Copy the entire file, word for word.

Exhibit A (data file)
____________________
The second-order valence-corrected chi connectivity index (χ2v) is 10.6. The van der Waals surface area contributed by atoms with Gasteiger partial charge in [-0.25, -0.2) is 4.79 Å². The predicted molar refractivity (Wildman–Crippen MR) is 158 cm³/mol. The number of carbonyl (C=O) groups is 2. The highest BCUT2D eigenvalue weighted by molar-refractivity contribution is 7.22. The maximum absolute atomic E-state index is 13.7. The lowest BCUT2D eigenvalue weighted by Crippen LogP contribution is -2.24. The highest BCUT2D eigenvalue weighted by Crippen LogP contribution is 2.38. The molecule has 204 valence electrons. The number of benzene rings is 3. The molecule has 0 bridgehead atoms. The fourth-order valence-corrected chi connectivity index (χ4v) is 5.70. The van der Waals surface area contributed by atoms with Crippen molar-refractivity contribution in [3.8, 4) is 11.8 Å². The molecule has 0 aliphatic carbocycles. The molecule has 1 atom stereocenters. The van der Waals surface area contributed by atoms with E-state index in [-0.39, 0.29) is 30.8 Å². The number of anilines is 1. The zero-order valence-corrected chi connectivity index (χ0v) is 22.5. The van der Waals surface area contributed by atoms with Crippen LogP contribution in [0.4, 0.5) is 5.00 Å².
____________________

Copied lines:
The second-order valence-corrected chi connectivity index (χ2v) is 10.6. The van der Waals surface area contributed by atoms with Gasteiger partial charge in [-0.25, -0.2) is 4.79 Å². The predicted molar refractivity (Wildman–Crippen MR) is 158 cm³/mol. The number of carbonyl (C=O) groups is 2. The highest BCUT2D eigenvalue weighted by molar-refractivity contribution is 7.22. The maximum absolute atomic E-state index is 13.7. The lowest BCUT2D eigenvalue weighted by Crippen LogP contribution is -2.24. The highest BCUT2D eigenvalue weighted by Crippen LogP contribution is 2.38. The molecule has 204 valence electrons. The number of benzene rings is 3. The molecule has 0 bridgehead atoms. The fourth-order valence-corrected chi connectivity index (χ4v) is 5.70. The van der Waals surface area contributed by atoms with Crippen molar-refractivity contribution in [3.8, 4) is 11.8 Å². The molecule has 0 aliphatic carbocycles. The molecule has 1 atom stereocenters. The van der Waals surface area contributed by atoms with E-state index in [-0.39, 0.29) is 30.8 Å². The number of anilines is 1. The zero-order valence-corrected chi connectivity index (χ0v) is 22.5. The van der Waals surface area contributed by atoms with Crippen LogP contribution in [0.4, 0.5) is 5.00 Å².